The Art Of Making A Vegetarian Sandwich

  If you want to teach your children to eat well – teach them how to make a good sandwich.                                                                                              Monika Celly


We all love sandwich – be it a wrap, taco, stuffed pita or the ubiquitous jam sandwich. You can take it to school, work, park or a potluck – just pack and carry. By definition, a sandwich is a food item in which one or more kinds of ingredients can be placed in between two bread slices. These days, depending on your interests and food habits, you can pick and choose your bread and ingredients from a vast variety of options available, thereby taking  your basic sandwich to the next level.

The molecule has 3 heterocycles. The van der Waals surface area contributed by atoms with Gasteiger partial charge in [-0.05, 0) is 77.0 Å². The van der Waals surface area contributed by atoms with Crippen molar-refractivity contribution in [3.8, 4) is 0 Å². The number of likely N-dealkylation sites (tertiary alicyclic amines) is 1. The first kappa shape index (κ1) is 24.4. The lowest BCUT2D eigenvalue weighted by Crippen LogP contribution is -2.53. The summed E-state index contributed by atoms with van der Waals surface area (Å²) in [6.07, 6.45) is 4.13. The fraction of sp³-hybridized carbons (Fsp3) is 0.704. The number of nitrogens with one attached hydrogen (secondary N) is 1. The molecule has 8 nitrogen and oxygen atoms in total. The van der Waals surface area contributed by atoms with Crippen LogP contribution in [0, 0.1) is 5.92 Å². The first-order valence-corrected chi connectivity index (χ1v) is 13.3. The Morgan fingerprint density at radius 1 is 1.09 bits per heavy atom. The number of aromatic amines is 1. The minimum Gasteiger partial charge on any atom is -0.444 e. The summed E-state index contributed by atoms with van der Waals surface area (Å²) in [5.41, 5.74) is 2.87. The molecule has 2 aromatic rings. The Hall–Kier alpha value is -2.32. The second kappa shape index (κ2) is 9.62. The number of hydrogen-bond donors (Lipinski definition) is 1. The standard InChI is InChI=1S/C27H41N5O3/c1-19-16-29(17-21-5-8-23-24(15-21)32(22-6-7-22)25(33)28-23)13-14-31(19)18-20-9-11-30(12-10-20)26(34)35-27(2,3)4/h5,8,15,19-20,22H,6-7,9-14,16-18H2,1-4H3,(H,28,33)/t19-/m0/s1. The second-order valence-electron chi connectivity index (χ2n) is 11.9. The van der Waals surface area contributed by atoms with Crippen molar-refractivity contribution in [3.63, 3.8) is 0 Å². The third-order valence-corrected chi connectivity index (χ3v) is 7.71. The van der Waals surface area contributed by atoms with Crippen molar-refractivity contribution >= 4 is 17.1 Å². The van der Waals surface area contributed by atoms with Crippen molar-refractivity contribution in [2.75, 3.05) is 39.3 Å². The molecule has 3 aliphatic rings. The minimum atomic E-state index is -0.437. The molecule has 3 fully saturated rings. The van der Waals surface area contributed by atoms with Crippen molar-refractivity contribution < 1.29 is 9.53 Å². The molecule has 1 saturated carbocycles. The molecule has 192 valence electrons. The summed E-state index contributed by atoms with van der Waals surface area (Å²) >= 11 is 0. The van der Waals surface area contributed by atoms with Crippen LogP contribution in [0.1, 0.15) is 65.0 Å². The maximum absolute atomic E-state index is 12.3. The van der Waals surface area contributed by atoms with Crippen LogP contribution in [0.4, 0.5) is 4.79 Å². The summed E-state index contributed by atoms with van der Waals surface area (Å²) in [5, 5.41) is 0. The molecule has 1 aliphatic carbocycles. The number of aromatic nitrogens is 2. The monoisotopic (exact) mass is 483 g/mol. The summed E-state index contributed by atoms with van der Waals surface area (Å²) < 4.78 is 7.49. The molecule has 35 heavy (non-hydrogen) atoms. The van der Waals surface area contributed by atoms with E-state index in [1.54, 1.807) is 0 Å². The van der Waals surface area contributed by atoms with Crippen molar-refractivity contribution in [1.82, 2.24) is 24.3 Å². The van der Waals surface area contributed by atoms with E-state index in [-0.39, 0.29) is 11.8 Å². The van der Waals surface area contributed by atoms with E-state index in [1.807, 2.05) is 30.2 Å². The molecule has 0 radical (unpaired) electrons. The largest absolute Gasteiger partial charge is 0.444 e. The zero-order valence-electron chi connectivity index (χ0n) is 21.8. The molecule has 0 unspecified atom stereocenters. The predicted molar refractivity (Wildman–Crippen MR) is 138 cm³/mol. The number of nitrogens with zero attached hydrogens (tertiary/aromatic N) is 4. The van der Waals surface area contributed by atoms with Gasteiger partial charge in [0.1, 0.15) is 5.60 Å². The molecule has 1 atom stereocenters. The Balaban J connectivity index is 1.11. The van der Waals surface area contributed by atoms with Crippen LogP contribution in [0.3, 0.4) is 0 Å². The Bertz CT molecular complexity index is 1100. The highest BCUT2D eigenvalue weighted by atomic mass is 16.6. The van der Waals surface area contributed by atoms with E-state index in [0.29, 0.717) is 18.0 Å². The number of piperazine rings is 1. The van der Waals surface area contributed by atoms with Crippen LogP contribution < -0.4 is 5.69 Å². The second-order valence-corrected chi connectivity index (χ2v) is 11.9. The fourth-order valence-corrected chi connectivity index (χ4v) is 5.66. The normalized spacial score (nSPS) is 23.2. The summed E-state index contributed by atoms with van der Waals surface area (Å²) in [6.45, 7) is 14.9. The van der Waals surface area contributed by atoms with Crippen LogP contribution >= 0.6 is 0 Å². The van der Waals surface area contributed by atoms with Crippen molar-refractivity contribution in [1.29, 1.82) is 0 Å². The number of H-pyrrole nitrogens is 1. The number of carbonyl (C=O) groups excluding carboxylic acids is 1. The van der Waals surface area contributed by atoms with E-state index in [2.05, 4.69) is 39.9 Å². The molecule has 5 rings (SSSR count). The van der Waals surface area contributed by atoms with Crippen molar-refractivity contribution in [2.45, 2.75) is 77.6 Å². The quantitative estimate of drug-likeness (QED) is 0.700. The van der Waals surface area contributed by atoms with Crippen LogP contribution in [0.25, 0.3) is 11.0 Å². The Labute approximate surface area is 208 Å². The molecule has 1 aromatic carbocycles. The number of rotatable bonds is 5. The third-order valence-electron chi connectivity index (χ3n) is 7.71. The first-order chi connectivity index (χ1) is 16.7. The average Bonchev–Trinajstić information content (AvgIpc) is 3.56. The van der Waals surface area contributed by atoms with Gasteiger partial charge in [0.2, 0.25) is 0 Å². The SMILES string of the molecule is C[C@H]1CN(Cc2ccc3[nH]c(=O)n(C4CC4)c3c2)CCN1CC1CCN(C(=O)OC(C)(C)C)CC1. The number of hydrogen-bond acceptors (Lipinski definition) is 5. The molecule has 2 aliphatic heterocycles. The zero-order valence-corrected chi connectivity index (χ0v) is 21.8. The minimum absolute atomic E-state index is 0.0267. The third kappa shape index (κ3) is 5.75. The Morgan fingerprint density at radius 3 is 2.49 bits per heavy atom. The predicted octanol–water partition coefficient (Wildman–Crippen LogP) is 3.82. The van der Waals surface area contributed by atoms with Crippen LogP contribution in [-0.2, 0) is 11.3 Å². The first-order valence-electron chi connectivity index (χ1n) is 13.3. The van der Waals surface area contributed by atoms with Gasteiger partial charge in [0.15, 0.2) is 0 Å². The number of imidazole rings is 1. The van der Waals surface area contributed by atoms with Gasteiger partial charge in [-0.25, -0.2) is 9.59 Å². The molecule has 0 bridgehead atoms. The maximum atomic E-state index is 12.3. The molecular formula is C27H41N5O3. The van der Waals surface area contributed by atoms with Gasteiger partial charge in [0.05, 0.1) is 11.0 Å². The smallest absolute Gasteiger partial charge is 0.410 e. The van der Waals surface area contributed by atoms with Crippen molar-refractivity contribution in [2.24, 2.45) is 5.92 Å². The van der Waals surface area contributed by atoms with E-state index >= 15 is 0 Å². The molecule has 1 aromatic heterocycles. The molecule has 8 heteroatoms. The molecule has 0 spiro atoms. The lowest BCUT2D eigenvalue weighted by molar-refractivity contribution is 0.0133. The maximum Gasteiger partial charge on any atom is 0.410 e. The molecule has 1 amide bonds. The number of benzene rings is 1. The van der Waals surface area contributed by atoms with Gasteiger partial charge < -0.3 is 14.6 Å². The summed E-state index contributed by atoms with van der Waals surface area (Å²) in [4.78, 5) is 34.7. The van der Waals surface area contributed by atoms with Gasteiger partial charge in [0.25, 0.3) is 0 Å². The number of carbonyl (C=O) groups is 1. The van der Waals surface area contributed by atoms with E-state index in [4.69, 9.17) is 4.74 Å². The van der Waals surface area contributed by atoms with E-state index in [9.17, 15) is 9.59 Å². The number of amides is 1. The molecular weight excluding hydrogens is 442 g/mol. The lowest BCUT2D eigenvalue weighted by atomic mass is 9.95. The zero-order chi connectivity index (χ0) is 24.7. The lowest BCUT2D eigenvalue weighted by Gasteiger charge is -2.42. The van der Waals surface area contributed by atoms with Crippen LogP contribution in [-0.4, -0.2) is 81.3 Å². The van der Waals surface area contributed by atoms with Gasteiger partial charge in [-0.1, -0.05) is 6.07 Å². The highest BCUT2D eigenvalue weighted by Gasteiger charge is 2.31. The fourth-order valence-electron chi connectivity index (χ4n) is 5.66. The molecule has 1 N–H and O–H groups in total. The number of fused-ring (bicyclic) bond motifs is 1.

This post is everything you need to know about a vegetarian sandwich. Therefore, it is a long, detailed description covering almost all the aspects of a sandwich. Why vegetarian sandwich? Well, the food markets are flooded with the non vegetarian options and partial vegetarians like me are always on the lookout for a good veggie sandwich !








According to the popular legend, the sandwich was invented by John Montagu, the fourth Earl of Sandwich, who, while gambling, told his butler to put some meat between two slices of bread so he could eat without interrupting the game and getting grease on the cards.


“Sandwich. [Said to be named after John Montagu, 4th Earl of Sandwich (1718-1792), who once spent twenty-four hours at the gaming-table without other refreshment than some slices of cold beef placed between slices of toast. This account of the origin of the word is given by Grosley [in a publication titled] Londres (1770). Grosley’s residence in London was in 1765 and he speaks of the word as having then lately come into use.].” —Oxford English Dictionary